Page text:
Winston Churchill

Hitting the Mark

Before he was Sir Winston Churchill, a young Winston was a writer for the The Daily Graphic. Working as a war correspondent for much of his reporting career, he became one of Britain’s most admired and sought-after writers. His reporting would lead the Boers to capture him in Africa in 1893. The daring late-night escape he undertook by himself from a Boer POW camp would catapult Churchill as a hero of the Empire.

That experience gave Churchill a lot to write about, too. It also shaped his views on war, duty, and what it was like to be a prisoner. That would come in handy later in life when he would be a prison warden adamant that prisoners deserved fresh air and books.

But it was his writing that made the man. Without it he never would have found himself in the situations that made him who he was. That was true in 1893, during WWI, and later in WWII.

46 years after the Boer war, Prime Minister Winston Churchill stared down Nazis. In desperate need of help, he reached for his pen. Late one evening by candlelight, Churchill wrote a letter to the new President of the United States, Franklin Delano Roosevelt.

Churchill wrote what he thought was a great letter. He congratulated the new president on his campaign victory. He told him Britons stood alongside him and the Americans. And more to the point asked for Roosevelt to send Britain as many decommissioned, old, and otherwise serviceable but unused planes, tanks, and other equipment America had lying around. He knew America had 50 destroyers we weren’t using and Churchill needed them.

Churchill sealed his letter and sent it to Washington. Then he waited.

Weeks passed with no reply from Roosevelt. Not even a telegram.

Publicly Churchill demurred that Roosevelt “must be busy” and that his letter “got lost amongst all the new mail and shuffling around in the White House”. FDR, after all, was battling a depression domestically and more mail was coming into the White House at a rate never seen. The White House hired the first significant and modern mail staff to just handle all the letters.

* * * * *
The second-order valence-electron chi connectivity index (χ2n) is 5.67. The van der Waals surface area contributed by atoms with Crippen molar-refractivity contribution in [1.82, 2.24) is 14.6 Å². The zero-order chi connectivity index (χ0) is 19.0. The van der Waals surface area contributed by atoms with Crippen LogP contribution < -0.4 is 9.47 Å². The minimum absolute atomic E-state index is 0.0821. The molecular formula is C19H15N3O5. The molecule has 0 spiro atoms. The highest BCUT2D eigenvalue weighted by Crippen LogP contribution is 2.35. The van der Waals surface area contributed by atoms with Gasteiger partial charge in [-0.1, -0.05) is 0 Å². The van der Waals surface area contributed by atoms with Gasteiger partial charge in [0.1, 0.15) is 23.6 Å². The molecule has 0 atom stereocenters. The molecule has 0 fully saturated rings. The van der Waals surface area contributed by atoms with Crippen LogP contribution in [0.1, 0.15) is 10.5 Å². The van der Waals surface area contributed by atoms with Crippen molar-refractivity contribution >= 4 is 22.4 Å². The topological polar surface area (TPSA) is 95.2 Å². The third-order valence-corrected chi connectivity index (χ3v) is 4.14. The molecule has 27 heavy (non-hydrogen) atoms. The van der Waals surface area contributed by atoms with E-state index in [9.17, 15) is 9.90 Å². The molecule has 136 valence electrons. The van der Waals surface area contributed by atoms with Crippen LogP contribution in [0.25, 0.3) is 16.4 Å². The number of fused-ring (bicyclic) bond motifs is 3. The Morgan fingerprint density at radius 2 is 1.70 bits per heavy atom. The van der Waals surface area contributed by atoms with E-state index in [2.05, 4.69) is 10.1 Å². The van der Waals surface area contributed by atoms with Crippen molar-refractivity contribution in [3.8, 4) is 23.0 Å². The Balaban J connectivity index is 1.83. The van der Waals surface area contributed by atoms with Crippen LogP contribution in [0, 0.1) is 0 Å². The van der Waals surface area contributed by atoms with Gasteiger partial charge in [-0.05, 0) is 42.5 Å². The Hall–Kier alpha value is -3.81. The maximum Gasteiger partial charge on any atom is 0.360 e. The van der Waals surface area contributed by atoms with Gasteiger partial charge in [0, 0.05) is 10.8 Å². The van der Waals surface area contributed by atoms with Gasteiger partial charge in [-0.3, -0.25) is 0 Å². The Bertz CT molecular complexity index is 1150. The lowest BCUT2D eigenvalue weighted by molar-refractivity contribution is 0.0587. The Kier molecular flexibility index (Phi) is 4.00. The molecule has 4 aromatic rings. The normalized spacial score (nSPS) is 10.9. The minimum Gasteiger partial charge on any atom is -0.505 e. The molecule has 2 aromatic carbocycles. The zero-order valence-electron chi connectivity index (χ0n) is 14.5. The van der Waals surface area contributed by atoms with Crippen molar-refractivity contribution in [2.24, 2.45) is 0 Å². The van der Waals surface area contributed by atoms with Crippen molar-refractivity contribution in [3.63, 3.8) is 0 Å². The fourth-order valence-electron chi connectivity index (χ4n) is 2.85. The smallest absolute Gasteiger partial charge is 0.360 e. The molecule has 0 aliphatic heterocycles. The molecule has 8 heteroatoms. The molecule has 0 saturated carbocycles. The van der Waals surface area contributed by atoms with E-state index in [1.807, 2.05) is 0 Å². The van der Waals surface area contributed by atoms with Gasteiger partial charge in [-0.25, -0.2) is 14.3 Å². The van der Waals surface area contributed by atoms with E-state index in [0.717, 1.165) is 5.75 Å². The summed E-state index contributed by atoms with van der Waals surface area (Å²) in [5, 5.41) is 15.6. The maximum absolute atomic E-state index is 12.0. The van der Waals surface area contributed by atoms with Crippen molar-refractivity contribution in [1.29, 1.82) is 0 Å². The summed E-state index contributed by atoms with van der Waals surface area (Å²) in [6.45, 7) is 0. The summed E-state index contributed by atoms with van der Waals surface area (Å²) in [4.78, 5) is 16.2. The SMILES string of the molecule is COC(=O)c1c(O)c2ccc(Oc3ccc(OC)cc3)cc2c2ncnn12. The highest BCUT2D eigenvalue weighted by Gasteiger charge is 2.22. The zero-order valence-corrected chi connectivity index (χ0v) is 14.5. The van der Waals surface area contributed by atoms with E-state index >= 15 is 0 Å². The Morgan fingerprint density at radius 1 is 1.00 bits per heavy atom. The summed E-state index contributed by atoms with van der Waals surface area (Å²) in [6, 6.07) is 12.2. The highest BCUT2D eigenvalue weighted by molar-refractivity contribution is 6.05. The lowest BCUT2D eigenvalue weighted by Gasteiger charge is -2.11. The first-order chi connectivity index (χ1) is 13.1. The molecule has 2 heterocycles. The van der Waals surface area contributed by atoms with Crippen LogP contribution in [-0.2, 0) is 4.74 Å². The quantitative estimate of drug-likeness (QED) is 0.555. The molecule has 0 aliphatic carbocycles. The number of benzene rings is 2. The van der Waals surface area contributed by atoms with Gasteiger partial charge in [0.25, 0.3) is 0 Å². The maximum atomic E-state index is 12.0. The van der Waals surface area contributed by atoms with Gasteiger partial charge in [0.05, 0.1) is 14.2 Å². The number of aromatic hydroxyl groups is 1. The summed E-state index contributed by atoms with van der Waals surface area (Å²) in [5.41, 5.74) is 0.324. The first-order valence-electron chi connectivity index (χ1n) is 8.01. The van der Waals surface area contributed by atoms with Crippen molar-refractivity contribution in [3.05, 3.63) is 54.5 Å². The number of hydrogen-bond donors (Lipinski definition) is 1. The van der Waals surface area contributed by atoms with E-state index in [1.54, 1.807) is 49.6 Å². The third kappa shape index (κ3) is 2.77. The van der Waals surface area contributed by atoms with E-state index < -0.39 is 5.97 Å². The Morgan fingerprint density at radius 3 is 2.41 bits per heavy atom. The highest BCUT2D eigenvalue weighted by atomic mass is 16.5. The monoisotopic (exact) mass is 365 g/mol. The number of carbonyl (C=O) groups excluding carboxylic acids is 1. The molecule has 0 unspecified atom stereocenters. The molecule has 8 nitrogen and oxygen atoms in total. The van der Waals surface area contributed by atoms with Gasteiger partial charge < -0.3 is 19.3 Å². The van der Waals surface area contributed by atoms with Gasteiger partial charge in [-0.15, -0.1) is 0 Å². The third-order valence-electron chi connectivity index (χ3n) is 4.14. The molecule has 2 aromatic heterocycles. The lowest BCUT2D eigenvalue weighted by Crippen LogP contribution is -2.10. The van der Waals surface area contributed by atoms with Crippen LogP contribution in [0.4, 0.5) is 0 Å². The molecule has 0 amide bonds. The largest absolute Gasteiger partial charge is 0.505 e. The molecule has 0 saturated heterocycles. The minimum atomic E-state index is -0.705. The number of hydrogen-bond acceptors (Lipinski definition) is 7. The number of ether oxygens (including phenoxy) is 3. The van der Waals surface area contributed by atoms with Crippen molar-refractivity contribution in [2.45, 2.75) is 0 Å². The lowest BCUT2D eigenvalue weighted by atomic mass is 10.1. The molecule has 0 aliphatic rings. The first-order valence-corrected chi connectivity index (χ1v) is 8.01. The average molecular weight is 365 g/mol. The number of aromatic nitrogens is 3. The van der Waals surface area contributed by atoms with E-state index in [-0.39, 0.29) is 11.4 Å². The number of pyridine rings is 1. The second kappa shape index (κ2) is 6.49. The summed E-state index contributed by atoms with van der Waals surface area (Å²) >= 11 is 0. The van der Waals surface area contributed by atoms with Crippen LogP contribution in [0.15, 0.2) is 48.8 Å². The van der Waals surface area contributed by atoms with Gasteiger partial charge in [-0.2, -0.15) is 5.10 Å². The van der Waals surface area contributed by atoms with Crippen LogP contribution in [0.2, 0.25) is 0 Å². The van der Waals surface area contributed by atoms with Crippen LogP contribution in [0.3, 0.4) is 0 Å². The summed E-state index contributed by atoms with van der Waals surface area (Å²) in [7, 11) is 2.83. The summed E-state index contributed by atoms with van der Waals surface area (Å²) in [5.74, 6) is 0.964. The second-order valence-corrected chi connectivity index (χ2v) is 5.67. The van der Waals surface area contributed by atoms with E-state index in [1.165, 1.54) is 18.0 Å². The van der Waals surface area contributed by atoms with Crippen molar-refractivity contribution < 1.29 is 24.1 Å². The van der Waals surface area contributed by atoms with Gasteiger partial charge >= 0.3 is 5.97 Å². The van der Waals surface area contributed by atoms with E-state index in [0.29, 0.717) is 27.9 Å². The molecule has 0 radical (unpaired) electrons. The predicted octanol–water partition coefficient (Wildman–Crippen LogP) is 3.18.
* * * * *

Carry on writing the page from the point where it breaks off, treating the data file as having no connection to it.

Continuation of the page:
But quietly, aides said the lack of response hurt Churchill. Not because he needed to know he had a new friend, but because as Churchill mused, “A writer always wants to know his writing hit the mark. And this did not.”

Churchill penned what he thought was a perfect piece. And it never accomplished its goal. It never hit the mark.

Later when Churchill and FDR would meet and form one of the best bromances in western civilization, Churchill learned FDR had read that inaugural letter but did nothing with it. Politically, involvement in the “European war” was still too touchy. FDR had too many other things to do. So, his response was to not respond at all.

I think about this a lot when I write emails. I think about it more when I write blog posts because while I see posts do well in Google search results, few get more than several dozen readers when first published.

I write and design and build things for clients and know thousands and hundreds of thousands of people will see it. Meanwhile, I can only hope it hits the mark.

And frequently I do not. In fact, 99% of the time I do not. I do not entice people to buy, or share, or read, or watch, or take a survey, or even click a link.

I’m working on a book, which is nearly finished and will release later this year. I can only hope it hits the mark, too, but realize it probably will not.

This is the creator’s ultimate demon. For people who don’t fancy themselves “creators”, but do sometimes produce a presentation or document, or stand by while someone like me does so for them, they aren’t accustomed to the sting of not hitting the mark. And it hurts.

The best we can do is trudge on, try to get better, and remember that even lions like Churchill missed the mark.